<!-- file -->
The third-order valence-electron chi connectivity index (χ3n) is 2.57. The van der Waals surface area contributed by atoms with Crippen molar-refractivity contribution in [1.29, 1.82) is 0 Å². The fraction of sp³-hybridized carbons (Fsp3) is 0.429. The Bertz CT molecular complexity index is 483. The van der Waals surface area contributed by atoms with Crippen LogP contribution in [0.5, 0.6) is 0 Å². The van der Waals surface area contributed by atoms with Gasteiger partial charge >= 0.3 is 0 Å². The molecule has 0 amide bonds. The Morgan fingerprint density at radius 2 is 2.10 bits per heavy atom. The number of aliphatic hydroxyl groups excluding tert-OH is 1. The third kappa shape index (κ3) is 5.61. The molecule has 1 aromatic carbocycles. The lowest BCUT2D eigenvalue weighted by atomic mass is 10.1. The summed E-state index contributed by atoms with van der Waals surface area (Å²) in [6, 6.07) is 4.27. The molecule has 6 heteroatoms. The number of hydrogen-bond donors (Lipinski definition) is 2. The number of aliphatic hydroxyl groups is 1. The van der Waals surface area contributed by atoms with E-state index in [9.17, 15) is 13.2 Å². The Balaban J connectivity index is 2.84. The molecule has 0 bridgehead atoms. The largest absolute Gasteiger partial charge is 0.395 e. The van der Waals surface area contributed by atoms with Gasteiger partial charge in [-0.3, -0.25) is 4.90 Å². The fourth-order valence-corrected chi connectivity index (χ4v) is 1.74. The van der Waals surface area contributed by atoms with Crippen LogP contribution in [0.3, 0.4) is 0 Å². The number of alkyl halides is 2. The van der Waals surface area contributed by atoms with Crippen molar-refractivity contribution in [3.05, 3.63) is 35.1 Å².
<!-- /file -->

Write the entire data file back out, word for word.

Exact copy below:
The third-order valence-electron chi connectivity index (χ3n) is 2.57. The van der Waals surface area contributed by atoms with Crippen molar-refractivity contribution in [1.29, 1.82) is 0 Å². The fraction of sp³-hybridized carbons (Fsp3) is 0.429. The Bertz CT molecular complexity index is 483. The van der Waals surface area contributed by atoms with Crippen LogP contribution in [0.5, 0.6) is 0 Å². The van der Waals surface area contributed by atoms with Gasteiger partial charge >= 0.3 is 0 Å². The molecule has 0 amide bonds. The Morgan fingerprint density at radius 2 is 2.10 bits per heavy atom. The number of aliphatic hydroxyl groups excluding tert-OH is 1. The third kappa shape index (κ3) is 5.61. The molecule has 1 aromatic carbocycles. The lowest BCUT2D eigenvalue weighted by atomic mass is 10.1. The summed E-state index contributed by atoms with van der Waals surface area (Å²) in [6, 6.07) is 4.27. The molecule has 6 heteroatoms. The number of hydrogen-bond donors (Lipinski definition) is 2. The number of aliphatic hydroxyl groups is 1. The van der Waals surface area contributed by atoms with E-state index in [9.17, 15) is 13.2 Å². The Balaban J connectivity index is 2.84. The molecule has 0 bridgehead atoms. The largest absolute Gasteiger partial charge is 0.395 e. The van der Waals surface area contributed by atoms with Gasteiger partial charge in [-0.3, -0.25) is 4.90 Å². The fourth-order valence-corrected chi connectivity index (χ4v) is 1.74. The van der Waals surface area contributed by atoms with Crippen LogP contribution in [0.3, 0.4) is 0 Å². The number of alkyl halides is 2. The van der Waals surface area contributed by atoms with Crippen molar-refractivity contribution in [3.05, 3.63) is 35.1 Å².